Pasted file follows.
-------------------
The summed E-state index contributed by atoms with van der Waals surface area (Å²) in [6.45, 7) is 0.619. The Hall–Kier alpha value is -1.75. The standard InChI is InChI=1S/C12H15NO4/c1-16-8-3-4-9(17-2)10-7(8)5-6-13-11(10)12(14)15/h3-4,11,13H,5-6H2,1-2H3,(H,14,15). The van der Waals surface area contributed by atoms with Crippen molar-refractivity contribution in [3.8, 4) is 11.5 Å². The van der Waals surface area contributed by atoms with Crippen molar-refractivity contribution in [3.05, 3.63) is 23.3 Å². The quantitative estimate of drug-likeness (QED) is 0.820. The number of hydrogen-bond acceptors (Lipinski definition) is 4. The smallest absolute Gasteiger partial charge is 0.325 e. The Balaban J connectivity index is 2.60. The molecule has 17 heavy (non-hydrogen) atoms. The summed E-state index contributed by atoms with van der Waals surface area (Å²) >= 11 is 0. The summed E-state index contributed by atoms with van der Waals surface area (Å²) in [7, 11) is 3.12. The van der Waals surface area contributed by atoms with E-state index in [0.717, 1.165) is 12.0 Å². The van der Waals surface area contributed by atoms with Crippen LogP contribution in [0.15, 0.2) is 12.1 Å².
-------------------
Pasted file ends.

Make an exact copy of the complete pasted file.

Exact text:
The summed E-state index contributed by atoms with van der Waals surface area (Å²) in [6.45, 7) is 0.619. The Hall–Kier alpha value is -1.75. The standard InChI is InChI=1S/C12H15NO4/c1-16-8-3-4-9(17-2)10-7(8)5-6-13-11(10)12(14)15/h3-4,11,13H,5-6H2,1-2H3,(H,14,15). The van der Waals surface area contributed by atoms with Crippen molar-refractivity contribution in [3.8, 4) is 11.5 Å². The van der Waals surface area contributed by atoms with Crippen molar-refractivity contribution in [3.05, 3.63) is 23.3 Å². The quantitative estimate of drug-likeness (QED) is 0.820. The number of hydrogen-bond acceptors (Lipinski definition) is 4. The smallest absolute Gasteiger partial charge is 0.325 e. The Balaban J connectivity index is 2.60. The molecule has 17 heavy (non-hydrogen) atoms. The summed E-state index contributed by atoms with van der Waals surface area (Å²) >= 11 is 0. The summed E-state index contributed by atoms with van der Waals surface area (Å²) in [7, 11) is 3.12. The van der Waals surface area contributed by atoms with E-state index in [0.717, 1.165) is 12.0 Å². The van der Waals surface area contributed by atoms with Crippen LogP contribution in [0.15, 0.2) is 12.1 Å².